Choosing the point of view for your story can be extremely difficult, or so easy you don’t even remember making the choice. The point of view can end up choosing you just as much as you can choose it: you just have to go with what feels right. For some stories (and you might not even realize this the first time around), more thought is required to do your narrative justice.
There are certain benefits to the different levels of POV. First person is intimate and allows not only the reader to connect to the character but also the author. Writing is a learning process. With each new story or novel, you’re learning more and more about the characters as you go along, no matter how much you planned beforehand. Being in third person is like having a barrier between you and your protagonist, even is that barrier is super thin.
But being that close isn’t always the best. If you’re a self-proclaimed 1st-person addict, consider this. I attended a reading and during the question and answer, the author stated that she writes all of her stories/novels in first person and then completely rewrites them in third. Interesting, huh? I propose an exercise. Write a short short story in first person, and then rewrite it in third. You might find the unintended changes in direction intriguing.
The choice of first person vs third person isn’t the only dilemma, however. No matter which way you choose, someone is most likely going to be the focus. The question is, does that focus stay on them for the whole story? Or can you switch from character to character? Is it even within the rules to switch? And writing has rules?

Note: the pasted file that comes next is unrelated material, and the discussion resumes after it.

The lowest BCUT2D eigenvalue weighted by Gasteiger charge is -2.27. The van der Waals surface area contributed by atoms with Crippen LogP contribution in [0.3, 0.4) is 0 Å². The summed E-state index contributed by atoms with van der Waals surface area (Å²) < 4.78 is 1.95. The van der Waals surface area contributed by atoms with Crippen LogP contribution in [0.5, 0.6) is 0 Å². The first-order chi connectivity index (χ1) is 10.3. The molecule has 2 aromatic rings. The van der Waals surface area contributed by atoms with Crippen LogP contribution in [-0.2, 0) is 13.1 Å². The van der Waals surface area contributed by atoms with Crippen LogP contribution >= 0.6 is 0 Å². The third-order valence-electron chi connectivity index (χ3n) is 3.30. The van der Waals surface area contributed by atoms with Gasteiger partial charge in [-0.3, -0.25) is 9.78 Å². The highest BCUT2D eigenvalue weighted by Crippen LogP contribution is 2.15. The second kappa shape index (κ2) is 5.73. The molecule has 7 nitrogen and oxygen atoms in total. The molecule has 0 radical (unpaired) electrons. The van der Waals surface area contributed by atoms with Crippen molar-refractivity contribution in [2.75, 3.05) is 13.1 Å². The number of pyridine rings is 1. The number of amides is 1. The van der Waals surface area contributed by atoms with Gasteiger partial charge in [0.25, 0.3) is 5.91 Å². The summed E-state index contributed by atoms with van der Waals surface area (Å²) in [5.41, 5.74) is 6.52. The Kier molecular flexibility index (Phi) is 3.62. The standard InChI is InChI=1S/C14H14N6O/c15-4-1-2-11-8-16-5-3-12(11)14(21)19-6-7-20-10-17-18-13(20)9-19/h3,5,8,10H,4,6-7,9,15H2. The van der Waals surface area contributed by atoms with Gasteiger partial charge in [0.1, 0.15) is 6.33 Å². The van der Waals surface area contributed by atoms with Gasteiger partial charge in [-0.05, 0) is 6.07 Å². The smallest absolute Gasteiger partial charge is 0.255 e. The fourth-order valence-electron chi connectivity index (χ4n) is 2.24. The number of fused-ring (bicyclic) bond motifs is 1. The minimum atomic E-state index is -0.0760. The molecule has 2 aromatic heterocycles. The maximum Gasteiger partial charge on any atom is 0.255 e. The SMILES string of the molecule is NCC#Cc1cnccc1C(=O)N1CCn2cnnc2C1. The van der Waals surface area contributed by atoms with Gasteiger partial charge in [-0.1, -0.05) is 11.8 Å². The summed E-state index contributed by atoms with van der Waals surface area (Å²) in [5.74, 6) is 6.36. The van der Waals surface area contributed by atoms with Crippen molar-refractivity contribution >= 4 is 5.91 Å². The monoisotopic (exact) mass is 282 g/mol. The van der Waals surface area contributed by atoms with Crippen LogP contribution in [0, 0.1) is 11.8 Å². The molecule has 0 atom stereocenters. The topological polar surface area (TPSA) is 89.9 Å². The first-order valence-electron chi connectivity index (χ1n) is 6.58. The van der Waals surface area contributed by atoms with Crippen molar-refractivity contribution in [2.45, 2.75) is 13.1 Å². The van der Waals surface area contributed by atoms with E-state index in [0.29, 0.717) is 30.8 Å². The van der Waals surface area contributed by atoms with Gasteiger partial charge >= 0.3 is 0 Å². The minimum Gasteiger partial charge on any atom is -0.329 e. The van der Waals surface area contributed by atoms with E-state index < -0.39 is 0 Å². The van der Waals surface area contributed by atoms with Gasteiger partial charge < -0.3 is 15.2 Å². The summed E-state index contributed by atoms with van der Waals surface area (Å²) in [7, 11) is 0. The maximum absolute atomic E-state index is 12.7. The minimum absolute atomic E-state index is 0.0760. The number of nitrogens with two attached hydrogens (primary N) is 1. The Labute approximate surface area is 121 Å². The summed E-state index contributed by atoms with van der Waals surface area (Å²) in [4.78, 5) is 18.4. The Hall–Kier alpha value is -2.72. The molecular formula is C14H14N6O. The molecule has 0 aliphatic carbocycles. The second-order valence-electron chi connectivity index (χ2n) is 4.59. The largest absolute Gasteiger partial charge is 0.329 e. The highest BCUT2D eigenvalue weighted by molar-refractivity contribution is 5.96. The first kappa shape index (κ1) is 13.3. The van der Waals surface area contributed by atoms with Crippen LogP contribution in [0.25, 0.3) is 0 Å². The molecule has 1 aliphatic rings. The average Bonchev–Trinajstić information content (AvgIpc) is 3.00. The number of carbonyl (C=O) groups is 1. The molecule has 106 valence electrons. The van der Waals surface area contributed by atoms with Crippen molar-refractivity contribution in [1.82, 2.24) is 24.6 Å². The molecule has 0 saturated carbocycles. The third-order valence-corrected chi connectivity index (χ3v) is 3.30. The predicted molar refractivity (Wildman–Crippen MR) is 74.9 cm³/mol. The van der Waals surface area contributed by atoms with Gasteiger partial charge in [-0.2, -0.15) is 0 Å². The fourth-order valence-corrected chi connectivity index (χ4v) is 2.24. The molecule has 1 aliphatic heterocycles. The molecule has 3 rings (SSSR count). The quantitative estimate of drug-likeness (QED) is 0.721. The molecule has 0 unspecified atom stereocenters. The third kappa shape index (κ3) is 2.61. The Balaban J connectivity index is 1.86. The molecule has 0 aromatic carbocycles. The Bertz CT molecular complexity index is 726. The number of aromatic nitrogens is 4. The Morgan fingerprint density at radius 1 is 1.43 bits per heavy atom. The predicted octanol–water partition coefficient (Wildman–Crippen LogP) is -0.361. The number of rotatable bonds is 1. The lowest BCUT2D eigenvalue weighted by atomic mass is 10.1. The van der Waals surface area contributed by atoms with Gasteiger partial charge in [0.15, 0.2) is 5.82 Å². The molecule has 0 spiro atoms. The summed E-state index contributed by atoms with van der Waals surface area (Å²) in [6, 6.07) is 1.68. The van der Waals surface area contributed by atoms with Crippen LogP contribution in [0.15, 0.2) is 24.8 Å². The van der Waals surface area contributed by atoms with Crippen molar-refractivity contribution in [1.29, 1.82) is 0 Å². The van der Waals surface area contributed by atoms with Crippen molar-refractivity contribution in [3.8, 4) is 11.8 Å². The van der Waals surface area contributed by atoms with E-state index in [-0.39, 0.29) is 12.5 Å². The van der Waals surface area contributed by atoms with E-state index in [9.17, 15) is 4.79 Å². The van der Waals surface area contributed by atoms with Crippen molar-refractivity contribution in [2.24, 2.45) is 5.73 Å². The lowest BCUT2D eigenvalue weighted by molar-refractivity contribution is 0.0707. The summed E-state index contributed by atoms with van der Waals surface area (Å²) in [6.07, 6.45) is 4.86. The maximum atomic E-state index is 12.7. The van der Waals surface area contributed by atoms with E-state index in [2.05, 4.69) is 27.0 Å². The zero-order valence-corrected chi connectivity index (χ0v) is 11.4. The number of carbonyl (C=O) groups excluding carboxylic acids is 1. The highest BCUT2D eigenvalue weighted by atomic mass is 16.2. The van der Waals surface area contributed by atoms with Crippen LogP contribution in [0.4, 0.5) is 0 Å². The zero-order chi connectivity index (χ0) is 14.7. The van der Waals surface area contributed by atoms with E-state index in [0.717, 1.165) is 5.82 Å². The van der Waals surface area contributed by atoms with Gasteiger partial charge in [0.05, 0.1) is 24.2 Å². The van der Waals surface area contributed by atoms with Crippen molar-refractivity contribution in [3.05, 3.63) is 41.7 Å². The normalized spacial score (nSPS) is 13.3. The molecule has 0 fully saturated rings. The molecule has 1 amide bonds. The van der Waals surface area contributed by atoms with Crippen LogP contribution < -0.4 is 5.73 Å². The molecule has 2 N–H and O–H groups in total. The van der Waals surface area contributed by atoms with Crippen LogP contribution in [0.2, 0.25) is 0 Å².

Not really, but there are always thoughts.
So why would you want to change up point of views? Your story could be big enough in scope that it would feel limited to have only one perspective. Take, for example, an apocalypse novel. While this can work well with sticking with one character if you are trying to tell an intimate tale of one man (or woman’s) survival, the audience may feel a little robbed if you don’t branch out the perspective a little. If the conflict is global, it would be near impossible for the main character to experience all the significant downfalls in the world.
It can also be effective in emphasizing a certain scene. For example, if your story is about a couple of bank robbers, switching to the perspective of an unsuspecting bank clerk leading right up to the robbery can create delightful suspense. You can also have fun tackling your main characters from a whole new frame.
I’m reading a Dean Koontz novel now, By the Light of the Moon, and the perspective changes between two characters every chapter, at times more often than that. Both characters so far are equally important and if Koontz had decided to give all the perspective to just one or the other, I would have immediately considered the ‘extra’ to be just that…an ‘extra.’ An expendable additional character, supporting cast at best. Now, I am invested in both of their well-beings because I know to lose one would mean drastic changes in the book.
If you’ve been writing for a while and receiving feedback from peers and non-peers a like, you’ve probably heard this: if the reader is confused,then you haven’t done a good job of translating your vision on to paper. If the reader didn’t find the switching of perspectives jarring or weird at all, then you’ve done it effectively. Oh, if things were just as easy as they sound.
One important thing to remember when experimenting is that rules have their place. For example, I was telling a friend today that although he is good at switching perspectives (from paragraphs to paragraphs, no less), he must be careful when trying to find an agent/publisher for his book. While he may know that the switching of perspectives has a deep purpose and works beautifully throughout, agents might stop reading after seeing the first POV skipping. They could think of it as a mistake on your part. Given how many queries they must go though a given agent’s office per day, anything that hints towards amatuerish skills (whether reality or not), will end a manuscript in the waste basket.
So this really was a ramble. I write about stuff that is relevant to me, and my writing group just had this conversation last night. I’d love to hear your thoughts as well, dear reader.